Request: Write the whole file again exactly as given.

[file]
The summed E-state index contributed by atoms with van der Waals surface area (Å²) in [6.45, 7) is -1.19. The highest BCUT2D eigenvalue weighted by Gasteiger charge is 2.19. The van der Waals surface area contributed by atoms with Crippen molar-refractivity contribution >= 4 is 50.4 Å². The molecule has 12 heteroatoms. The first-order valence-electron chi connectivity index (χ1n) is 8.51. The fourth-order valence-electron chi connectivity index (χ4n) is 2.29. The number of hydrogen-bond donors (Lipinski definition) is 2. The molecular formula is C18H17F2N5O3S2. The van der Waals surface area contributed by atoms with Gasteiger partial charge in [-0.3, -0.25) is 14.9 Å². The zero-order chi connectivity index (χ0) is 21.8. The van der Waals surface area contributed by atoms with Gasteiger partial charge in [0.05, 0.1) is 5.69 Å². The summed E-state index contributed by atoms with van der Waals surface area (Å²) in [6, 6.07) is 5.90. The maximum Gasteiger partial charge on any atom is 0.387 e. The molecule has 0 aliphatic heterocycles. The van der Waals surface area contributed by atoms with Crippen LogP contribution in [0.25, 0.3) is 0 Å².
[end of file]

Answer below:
The summed E-state index contributed by atoms with van der Waals surface area (Å²) in [6.45, 7) is -1.19. The highest BCUT2D eigenvalue weighted by Gasteiger charge is 2.19. The van der Waals surface area contributed by atoms with Crippen molar-refractivity contribution >= 4 is 50.4 Å². The molecule has 12 heteroatoms. The first-order valence-electron chi connectivity index (χ1n) is 8.51. The fourth-order valence-electron chi connectivity index (χ4n) is 2.29. The number of hydrogen-bond donors (Lipinski definition) is 2. The molecular formula is C18H17F2N5O3S2. The van der Waals surface area contributed by atoms with Gasteiger partial charge in [-0.3, -0.25) is 14.9 Å². The zero-order chi connectivity index (χ0) is 21.8. The van der Waals surface area contributed by atoms with Gasteiger partial charge in [0.05, 0.1) is 5.69 Å². The summed E-state index contributed by atoms with van der Waals surface area (Å²) in [6, 6.07) is 5.90. The maximum Gasteiger partial charge on any atom is 0.387 e. The molecule has 0 aliphatic heterocycles. The van der Waals surface area contributed by atoms with Crippen LogP contribution in [0.25, 0.3) is 0 Å².